Sharper Images in Photoshop

See the sidebar: "Sharpening What You Want"

No matter how good your scanner or how crisp your original, you're certain to lose some sharpness when you digitize an image. Images from low-end flatbed scanners always need a considerable amount of sharpening. Even scans from high-end scanners need sharpening (though scanning software sometimes takes care of it on the fly). Images from digital cameras can also benefit from sharpening.

An image loses sharpness not only in the scanning process but also in the output process. Halftones (almost anything on a printing press) and dithered graphics (such as those printed on ink-jet printers) are the worst offenders. But even continuous-tone devices such as film recorders and dye-sublimation printers reduce sharpness.

Remember: You cannot solve the problem of blurry scans by scanning at a higher resolution. And while there's no way to bring an out-of-focus original back into focus, even a blurred original (such as a fast-moving subject) needs sharpening so it won't be blurred and soft.

To counteract the blurries in both the input and output stages, you need to sharpen your images. When it comes to sharpening, the key tool is Adobe Photoshop's Unsharp Mask filter, the master at making your images crisper (despite its counterintuitive name).


The reason you can see these printed words so clearly is that they have well-defined edges. Our eyes are extremely good at discerning edges–sharp lines between one color and another. The more marked the difference between two colors along an edge, the sharper an image and the faster we understand what we're looking at.

The Unsharp Mask filter (Filter: Sharpen) compares each pixel in your image to its neighboring pixels; the greater the contrast between two pixels, the more the program increases the contrast. This results in a halo effect around edges that appears to increase an image's sharpness (see the sidebar "Behind the Unsharp Mask Filter").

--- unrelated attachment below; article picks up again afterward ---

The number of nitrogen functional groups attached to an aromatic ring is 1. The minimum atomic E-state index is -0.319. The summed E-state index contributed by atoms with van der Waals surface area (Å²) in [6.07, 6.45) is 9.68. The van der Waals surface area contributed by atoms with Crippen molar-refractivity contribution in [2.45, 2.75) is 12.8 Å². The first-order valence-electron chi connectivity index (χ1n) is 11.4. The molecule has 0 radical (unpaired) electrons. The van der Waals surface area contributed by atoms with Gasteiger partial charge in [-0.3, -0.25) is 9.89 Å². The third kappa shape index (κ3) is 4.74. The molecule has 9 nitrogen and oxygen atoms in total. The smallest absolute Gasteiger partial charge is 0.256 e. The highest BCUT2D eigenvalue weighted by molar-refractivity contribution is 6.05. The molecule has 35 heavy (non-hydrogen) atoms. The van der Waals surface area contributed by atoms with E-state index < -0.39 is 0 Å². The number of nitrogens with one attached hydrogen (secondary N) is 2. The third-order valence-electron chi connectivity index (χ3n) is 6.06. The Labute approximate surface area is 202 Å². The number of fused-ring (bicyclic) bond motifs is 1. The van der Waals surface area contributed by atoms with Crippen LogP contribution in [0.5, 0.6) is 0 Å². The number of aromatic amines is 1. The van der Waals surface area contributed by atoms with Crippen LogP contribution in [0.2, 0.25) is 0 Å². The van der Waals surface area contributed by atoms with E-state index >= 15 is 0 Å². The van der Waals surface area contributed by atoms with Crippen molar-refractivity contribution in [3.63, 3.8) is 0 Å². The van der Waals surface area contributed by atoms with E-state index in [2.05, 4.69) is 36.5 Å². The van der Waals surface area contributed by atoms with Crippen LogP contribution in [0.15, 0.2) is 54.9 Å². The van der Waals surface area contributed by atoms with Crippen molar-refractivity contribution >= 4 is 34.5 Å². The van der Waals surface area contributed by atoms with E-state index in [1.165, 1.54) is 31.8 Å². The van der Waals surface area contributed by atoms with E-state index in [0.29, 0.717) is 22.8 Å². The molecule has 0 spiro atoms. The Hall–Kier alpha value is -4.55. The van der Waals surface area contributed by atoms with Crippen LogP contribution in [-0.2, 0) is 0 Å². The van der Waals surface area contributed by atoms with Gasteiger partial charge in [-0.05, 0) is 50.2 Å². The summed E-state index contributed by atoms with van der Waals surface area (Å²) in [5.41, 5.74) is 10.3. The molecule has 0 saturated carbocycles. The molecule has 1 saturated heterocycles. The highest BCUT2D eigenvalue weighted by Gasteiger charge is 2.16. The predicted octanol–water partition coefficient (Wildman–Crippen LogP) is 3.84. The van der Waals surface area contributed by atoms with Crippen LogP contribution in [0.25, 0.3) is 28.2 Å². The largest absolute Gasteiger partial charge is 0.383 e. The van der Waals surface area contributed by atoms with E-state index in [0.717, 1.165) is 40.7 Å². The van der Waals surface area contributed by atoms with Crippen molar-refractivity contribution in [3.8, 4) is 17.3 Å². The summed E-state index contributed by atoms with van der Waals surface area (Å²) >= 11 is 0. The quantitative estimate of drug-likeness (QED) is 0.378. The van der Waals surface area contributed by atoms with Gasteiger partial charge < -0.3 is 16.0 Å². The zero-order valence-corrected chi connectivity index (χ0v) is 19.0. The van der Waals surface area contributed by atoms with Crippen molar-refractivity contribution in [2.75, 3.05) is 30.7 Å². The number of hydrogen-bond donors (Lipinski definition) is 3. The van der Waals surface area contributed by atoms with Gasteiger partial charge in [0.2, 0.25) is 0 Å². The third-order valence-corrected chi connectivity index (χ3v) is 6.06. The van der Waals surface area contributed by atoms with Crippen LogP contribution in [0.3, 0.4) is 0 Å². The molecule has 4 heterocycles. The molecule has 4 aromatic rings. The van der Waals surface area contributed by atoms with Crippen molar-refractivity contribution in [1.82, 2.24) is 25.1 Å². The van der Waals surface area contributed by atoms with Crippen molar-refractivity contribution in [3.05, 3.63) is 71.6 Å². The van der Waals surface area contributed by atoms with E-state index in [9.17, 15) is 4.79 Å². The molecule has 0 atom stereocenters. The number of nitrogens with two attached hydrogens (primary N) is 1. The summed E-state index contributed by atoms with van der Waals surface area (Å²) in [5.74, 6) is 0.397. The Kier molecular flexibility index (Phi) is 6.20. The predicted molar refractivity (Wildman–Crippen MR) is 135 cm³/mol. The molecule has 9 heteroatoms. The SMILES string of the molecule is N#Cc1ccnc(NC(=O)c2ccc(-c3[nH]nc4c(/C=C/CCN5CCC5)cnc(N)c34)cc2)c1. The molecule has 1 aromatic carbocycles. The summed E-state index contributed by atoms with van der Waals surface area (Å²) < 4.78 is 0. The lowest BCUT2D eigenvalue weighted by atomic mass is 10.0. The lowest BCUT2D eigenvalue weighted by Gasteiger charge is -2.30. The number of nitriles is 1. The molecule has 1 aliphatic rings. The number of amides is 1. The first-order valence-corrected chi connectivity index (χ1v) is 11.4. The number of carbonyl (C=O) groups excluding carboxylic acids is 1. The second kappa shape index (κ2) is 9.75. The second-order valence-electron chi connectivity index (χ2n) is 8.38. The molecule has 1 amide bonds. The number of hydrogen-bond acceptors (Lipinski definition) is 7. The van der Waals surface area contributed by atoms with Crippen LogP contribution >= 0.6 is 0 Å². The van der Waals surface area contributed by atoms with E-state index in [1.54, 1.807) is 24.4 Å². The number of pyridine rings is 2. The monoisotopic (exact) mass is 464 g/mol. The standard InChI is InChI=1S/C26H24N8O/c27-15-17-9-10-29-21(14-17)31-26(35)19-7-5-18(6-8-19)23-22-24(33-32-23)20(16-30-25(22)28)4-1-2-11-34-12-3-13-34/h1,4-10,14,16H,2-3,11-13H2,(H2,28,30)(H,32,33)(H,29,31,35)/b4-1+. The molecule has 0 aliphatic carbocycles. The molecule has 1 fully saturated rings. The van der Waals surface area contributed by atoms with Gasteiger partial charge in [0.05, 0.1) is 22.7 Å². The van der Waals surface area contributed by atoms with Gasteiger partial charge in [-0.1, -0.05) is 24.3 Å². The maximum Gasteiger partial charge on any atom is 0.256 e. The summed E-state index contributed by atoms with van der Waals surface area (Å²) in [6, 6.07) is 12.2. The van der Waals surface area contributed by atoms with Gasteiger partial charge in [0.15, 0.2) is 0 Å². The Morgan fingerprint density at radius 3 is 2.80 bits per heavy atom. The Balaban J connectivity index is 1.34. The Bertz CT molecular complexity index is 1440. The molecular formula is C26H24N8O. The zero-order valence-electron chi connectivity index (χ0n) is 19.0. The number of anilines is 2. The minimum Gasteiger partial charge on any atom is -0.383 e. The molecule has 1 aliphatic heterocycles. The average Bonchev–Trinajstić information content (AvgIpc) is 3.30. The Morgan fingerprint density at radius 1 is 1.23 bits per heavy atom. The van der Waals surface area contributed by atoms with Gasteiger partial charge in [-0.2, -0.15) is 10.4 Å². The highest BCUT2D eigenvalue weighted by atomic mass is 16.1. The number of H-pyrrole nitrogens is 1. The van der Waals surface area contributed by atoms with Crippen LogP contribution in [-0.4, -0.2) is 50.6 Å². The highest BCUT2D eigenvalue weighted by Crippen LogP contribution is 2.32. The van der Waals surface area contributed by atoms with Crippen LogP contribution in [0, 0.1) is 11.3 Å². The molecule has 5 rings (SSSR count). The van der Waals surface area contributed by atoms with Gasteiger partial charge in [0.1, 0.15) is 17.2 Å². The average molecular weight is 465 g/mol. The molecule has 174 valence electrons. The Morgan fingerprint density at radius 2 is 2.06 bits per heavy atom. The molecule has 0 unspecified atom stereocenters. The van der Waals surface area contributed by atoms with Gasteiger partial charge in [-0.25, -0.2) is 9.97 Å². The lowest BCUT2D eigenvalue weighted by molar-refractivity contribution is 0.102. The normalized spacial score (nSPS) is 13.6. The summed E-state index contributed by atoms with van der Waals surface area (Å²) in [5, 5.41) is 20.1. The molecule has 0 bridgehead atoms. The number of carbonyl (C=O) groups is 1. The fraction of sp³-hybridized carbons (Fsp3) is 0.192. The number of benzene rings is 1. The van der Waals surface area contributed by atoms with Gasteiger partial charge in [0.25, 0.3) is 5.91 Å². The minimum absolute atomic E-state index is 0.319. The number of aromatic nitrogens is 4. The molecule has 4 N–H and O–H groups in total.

The Unsharp Mask filter can also have the undesirable effect of exaggerating texture in flat areas, noise introduced by a scanner, and artifacts from JPEG compression. Fortunately, the filter offers some controls to help you walk the fine line between sharp and ugly. The trick is to strike the right balance using the Amount, Radius, and Threshold controls in the Unsharp Mask dialog box (see the sidebar "The Simple Art of Sharpening").


When sharpening, you need to think about restoring sharpness lost in the image-acquisition process and introducing extra sharpness to compensate for its loss during the output process. For the highest-quality image, you need to know where your image is going before you sharpen it. Sharpening an image destined for newsprint is a different game from sharpening for the Web. Printed images, especially those at low halftone-screen frequencies (such as newsprint images), require more sharpening because subtle edge halos get lost in the translation to halftone dots. On-screen images, however, often need just enough sharpening to offset blurriness acquired at scan time.

Note that you should usually use the Unsharp Mask filter near the end of the image-correction process (after color correction), but before you convert from RGB to CMYK or set your minimum highlight dots. If you sharpen afterward, the Unsharp Mask filter might create unwanted specular highlights–near-white pixels blown out to pure white.

Also, if you use the Image Size dialog box to reduce the size of your image by more than about ten percent, you'll probably need to run the Unsharp Mask filter again. That's because downsampling softens the contrast between pixels.


The Unsharp Mask filter is a powerful tool. Used well, it can give your images an extra snap that makes them jump off the page. Used badly, it can produce an unpleasant high-contrast look. Applying the Unsharp Mask filter is definitely a skill that improves with experience. The more you experiment with the controls, the closer you'll bring your image to perfection.

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April 2000 page: 97

Add Layer Mask button


Sure, I said every image needs sharpening, but that doesn't mean you want to sharpen every pixel in an image. If you examine the individual channels of most RGB scans, you'll find that often the blue channel is by far the noisiest of the three. It's also usually the one with the least-important details, so in most cases you can get away with sharpening only the red and green channels and perhaps using the Despeckle filter on the blue channel to even it out. This works best with lower Radius settings (1.4 and under). Some people convert the image to Lab mode and then sharpen the Lightness channel, even though the mode changes can cause minor degradation.